Jun 222010

Kitsee and Wilson’s US 651,014 (1900) direction finding antenna relied on shielding of a spherical capacitive end load to “shadow” signals.

Communications may have been the first commercial application of wireless technology, but Real-Time Location Systems (RTLS)  were close behind. In the first few years of radio, a variety of aggressive inventors recognized the problem of RTLS and leaped to offer solutions. Some of their ideas illustrated the inventors’ misunderstanding of the behavior of radio waves. Inventors assumed (erroneously) that long wavelength RF signals would cast sharp shadows in an optical fashion. Isidor Kitsee and Charles E. Wilson, for instance, proposed a spherically end-loaded antenna with a shield to block signals from a particular direction. [[1]] The Figure (left) shows the Kitsee-Wilson antenna.

Ladd’s US 733,910 (1903) direction finding antenna employed a rotating slit intended to allow the antenna to be illuminated only if the slit were aligned with a distant transmitter.

Hermon W. Ladd similarly proposed a whip antenna with a rotatable shield. [[2]] In Ladd’s proposed system, a narrow slit in a rotating shield is supposed to allow the antenna to be illuminated only when the slit is aligned with the direction of incidence of the signal. Both these DF antennas fail to work, because the low frequency signals (typically <300kHz) they aimed to detect have wavelengths too long (typically >1km) to be shadowed by such a small shield or to illuminate such a small slit. The Figure (right) shows Ladd’s direction finding system.

The well known radio inventor, Lee de Forest (1873-1961), fell prey to a similar confusion. De Forest assumed that the larger the antenna’s physical cross-sectional area, the more signal would be collected. This is not necessarily true even for an antenna comparable in dimension to a wavelength. For an electrically small antenna, actual and effective aperture are often two different things. Nevertheless, de Forest argued:

“…a large screen will collect a larger amount of energy than a small one…. When such a screen is broadside onto the waves – that is, normal to their direction of travel – it will manifestly collect the largest possible amount of energy, while it is edge on, or in a plane coinciding with the direction of travel of the waves, it will collect the smallest amount of energy.”[[3]]

De Forest’s US 771,818 (1904) direction finding antenna operated under the false assumption that received signal strength of an electrically small electric antenna depends on the broadside area the antenna presents to the signal.

The Figure (left) shows de Forest’s 6ft by 15ft capacitive “collecting screen.” [[4]] This antenna actually exhibits an omni-directional reception pattern for frequencies below 25MHz. Only at 30MHz where the antenna begins to be an appreciable fraction of the 10m (30ft) wavelength does the antenna pattern begin to deviate. Even there, the deviation enhances reception in the plane of the antenna, not broadside to it.

NEC simulation of the pattern of de Forest’s antenna demonstrates that its response is omnidirectional for signals of frequency 25MHz or lower, and begins to have enhanced sensitivity in the plane of the antenna at 30MHz.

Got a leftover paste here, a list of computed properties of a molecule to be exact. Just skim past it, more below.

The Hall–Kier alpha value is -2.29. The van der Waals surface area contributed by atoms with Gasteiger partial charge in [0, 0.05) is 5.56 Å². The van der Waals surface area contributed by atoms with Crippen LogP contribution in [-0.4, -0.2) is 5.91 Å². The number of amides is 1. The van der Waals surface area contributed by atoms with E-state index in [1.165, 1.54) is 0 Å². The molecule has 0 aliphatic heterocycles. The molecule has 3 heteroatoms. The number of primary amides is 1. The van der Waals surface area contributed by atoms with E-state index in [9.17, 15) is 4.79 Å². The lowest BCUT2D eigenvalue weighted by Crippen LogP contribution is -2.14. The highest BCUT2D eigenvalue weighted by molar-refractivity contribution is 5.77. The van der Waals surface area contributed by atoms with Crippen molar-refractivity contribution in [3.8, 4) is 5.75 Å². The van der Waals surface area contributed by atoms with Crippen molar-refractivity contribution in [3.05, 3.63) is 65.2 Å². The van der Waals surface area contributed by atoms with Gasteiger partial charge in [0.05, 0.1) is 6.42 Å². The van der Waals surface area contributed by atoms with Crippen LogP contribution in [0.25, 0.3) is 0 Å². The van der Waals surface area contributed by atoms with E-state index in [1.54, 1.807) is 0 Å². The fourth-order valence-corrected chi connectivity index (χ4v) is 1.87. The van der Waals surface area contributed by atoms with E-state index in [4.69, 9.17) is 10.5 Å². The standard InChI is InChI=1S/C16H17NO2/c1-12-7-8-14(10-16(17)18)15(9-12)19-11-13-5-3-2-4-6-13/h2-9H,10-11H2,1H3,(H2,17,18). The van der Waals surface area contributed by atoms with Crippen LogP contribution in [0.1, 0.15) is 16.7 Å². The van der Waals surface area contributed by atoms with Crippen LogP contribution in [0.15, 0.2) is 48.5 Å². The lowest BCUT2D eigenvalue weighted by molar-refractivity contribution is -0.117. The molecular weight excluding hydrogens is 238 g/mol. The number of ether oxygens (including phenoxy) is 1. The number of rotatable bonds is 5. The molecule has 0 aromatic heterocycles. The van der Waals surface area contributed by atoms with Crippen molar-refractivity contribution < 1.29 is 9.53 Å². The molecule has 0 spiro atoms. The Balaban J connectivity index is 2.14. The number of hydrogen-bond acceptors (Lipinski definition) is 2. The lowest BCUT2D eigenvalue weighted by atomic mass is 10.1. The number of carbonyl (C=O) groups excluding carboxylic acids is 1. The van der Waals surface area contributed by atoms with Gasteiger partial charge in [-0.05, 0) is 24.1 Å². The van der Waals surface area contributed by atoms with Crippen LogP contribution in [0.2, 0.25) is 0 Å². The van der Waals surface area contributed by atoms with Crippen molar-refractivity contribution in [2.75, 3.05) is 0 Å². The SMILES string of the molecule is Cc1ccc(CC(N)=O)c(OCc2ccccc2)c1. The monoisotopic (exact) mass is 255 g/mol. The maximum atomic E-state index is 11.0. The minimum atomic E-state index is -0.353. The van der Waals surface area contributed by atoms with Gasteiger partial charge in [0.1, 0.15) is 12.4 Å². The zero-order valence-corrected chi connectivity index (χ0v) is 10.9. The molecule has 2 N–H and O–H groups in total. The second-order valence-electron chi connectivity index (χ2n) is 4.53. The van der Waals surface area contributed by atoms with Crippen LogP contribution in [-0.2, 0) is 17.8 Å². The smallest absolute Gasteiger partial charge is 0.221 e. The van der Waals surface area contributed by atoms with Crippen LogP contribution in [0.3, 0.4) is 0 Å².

The Figure (right) shows a NEC simulation of the azimuthal pattern of de Forest’s antenna at 10MHz and 30MHz. De Forest’s claim to be able to detect a seven-mile-distant station to an accuracy of within ten degrees using this system seems unsupportable given the LF (<300kHz), long-wavelength (>1km) nature of the transmit signal.

The first RTLS aimed to locate a transmitter by finding the direction of incoming signals. They failed. Next time: The First Direction Finding Systems.

[[1]]      Isidor Kitsee and Charles E. Wilson, Space Telegraphy, US Patent 651,014, June 5, 1900.

[[2]]      Hermon Ladd, Art of Determining the Nautical Bearing of Navigable Vessels, US Patent 733,910, July 14, 1903.

[[3]]      Lee de Forest, Wireless Signaling Apparatus, US Patent 771,818, October 11, 1904.

[[4]]      J.A. Fleming, The Principles of Electric Wave Telegraphy, (New York: Longmans, Green, And Co., 1906), pp. 631-633.

Ladd’s US 733,910 (1903) direction finding antenna employed a rotating slit intended to allow the antenna to be illuminated only if the slit were aligned with a distant transmitter.


Hans Schantz is CTO of The Q-Track Corporation, and a co-inventor of NFER® technology. His prior work experience includes stints with IBM, the Lawrence Livermore National Lab, The ElectroScience Lab of the Ohio State University, and Time Domain Corporation. Author of The Art and Science of Ultra-wideband Antennas (Artech House, 2005), his forty U.S. patents include antennas, RF systems, RF-based location systems, and related inventions. He is a Senior Member of the IEEE, a member of the Institute of Navigation, and an amateur radio operator [KC5VLD]. Schantz earned his Ph.D. in physics from the University of Texas at Austin. He also holds degrees in Industrial Engineering and Physics from Purdue University. Dr. Schantz blogs at ÆtherCzar and is @ÆtherCzar on Twitter. His wife, Barbara, invented The Baby Dipper® Bowl. Hans and Barbara have two sets of twins: girls aged nine, and boys five years old. The views expressed are the author's and are not necessarily the views of his employer, clients, investors, sponsors, or customers.

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